More than a century of theory about the evolutionary history of dinosaurs has been turned on its head following the publication of new research from scientists at the University of Cambridge and Natural History Museum in London. Their work suggests that the family groupings need to be rearranged, re-defined and re-named and also that dinosaurs may have originated in the northern hemisphere rather than the southern, as current thinking goes.
A team of scientists at the University of Cambridge has developed a way of using solar power to generate a fuel that is both sustainable and relatively cheap to produce. It’s using natural light to generate hydrogen from biomass.
Scientists have determined the first 3D structures of intact mammalian genomes from individual cells, showing how the DNA from all the chromosomes intricately folds to fit together inside the cell nuclei.
So what has the ERC ever done for us? Quite a lot, say Cambridge academics, as they mark the 10th anniversary of Europe’s premier research-funding body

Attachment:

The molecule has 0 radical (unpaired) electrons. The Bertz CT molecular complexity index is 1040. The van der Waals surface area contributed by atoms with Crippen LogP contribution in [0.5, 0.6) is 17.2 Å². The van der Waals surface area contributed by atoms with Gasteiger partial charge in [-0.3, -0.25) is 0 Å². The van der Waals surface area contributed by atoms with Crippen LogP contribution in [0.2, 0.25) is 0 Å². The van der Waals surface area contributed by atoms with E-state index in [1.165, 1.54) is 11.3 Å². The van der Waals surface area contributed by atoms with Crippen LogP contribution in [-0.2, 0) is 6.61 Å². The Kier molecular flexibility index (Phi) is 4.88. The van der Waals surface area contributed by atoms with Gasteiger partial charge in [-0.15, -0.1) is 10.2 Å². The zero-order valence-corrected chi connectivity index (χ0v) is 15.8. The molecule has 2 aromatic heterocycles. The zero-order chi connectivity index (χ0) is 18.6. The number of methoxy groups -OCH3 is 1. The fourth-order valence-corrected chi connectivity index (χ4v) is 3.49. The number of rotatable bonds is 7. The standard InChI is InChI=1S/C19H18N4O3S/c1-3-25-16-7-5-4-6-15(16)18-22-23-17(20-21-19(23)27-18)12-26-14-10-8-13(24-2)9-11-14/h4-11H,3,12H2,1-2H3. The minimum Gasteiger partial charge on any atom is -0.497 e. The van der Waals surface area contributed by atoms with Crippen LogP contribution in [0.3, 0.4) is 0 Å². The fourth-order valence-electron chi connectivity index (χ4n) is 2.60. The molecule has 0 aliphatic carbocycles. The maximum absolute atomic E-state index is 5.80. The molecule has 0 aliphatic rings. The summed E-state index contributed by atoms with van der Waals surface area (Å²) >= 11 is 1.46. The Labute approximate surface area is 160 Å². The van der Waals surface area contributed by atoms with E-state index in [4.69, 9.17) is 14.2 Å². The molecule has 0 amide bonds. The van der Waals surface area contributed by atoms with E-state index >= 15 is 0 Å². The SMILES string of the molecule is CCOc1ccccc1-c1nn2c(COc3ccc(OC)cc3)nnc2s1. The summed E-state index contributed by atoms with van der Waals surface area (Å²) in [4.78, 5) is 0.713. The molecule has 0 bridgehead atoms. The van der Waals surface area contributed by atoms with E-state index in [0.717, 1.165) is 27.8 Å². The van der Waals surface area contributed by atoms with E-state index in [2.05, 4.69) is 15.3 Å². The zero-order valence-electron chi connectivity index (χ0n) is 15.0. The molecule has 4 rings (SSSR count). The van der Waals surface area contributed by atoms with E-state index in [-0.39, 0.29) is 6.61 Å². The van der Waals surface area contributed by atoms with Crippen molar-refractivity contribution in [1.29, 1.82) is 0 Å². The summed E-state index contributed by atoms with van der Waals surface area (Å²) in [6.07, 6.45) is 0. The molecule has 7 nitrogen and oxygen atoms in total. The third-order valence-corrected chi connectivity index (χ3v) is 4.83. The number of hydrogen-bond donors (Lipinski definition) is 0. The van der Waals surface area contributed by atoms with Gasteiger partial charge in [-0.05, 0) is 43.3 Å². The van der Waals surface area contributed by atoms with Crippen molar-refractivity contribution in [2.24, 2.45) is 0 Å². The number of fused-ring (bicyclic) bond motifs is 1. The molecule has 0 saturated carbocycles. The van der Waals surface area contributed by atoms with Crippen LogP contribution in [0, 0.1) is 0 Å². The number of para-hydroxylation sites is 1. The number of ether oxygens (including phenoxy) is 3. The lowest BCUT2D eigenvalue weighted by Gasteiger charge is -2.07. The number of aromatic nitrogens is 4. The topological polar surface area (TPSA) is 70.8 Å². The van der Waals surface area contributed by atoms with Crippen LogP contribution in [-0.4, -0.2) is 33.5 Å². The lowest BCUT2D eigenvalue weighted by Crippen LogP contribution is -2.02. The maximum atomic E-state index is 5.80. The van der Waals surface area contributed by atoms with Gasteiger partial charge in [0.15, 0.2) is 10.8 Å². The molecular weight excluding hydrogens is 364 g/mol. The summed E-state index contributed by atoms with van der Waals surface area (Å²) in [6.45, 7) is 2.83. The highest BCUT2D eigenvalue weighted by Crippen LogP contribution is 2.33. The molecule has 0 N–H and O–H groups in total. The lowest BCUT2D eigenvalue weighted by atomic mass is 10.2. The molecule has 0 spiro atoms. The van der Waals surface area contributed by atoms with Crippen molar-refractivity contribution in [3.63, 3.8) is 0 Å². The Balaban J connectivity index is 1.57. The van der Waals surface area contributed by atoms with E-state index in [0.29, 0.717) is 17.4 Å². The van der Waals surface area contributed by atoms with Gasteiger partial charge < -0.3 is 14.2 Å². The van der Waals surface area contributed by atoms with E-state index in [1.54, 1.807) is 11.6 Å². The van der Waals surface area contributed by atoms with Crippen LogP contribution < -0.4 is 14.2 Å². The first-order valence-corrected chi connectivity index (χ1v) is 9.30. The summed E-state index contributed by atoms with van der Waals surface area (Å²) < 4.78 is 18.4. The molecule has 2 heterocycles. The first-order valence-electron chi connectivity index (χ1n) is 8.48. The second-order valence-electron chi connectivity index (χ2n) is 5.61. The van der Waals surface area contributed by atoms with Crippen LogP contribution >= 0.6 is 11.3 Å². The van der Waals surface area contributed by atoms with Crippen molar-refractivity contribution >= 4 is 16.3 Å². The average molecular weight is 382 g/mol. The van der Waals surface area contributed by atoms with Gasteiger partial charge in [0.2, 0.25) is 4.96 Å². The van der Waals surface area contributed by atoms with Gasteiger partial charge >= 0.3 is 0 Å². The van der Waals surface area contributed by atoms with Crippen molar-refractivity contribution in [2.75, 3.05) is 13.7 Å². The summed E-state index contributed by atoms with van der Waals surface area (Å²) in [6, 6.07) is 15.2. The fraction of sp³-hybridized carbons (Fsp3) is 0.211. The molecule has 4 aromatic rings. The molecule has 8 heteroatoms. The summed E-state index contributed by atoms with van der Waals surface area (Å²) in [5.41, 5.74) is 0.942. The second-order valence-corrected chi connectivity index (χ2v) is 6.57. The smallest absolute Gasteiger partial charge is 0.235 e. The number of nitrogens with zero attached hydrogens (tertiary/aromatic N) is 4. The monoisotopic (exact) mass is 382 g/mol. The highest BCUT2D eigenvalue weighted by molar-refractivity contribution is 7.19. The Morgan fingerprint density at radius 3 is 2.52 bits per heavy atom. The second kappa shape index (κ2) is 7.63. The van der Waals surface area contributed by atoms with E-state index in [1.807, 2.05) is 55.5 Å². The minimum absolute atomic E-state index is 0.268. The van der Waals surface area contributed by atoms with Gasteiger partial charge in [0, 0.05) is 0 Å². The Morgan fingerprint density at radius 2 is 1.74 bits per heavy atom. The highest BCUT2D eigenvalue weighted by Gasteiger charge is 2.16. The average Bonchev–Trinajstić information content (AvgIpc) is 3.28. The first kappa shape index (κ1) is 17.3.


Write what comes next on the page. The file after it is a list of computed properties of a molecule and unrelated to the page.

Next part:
Cambridge Academy of Therapeutic Sciences aims to create world-leading industry-academia collaborations09 Mar 2017
The Cambridge Academy of Therapeutic Sciences (CATS), a new initiative that aims to establish a world-leading platform for collaboration between academia and industry in the development of therapeutics, will be launched today by the Vice-Chancellor of the University of Cambridge.
Astronomers have made the most detailed observation yet of an ultra-fast wind emanating from a Black Hole at a quarter of the speed of light. Using the European Space Agency (ESA)’s XMM-Newton and NASA’s NuSTAR telescopes, the scientists observed the phenomenon in an active galaxy known as IRAS 13224-3809.
An international team of astronomers has found a system of seven potentially habitable planets orbiting a star 39 light years away three of which could have water on their surfaces raising the possibility they could host life. Using ground and space telescopes, the team identified the planets as they passed in front of the ultracool dwarf star known as TRAPPIST-1. The star is around eight per cent of the mass of the Sun and is no bigger than Jupiter.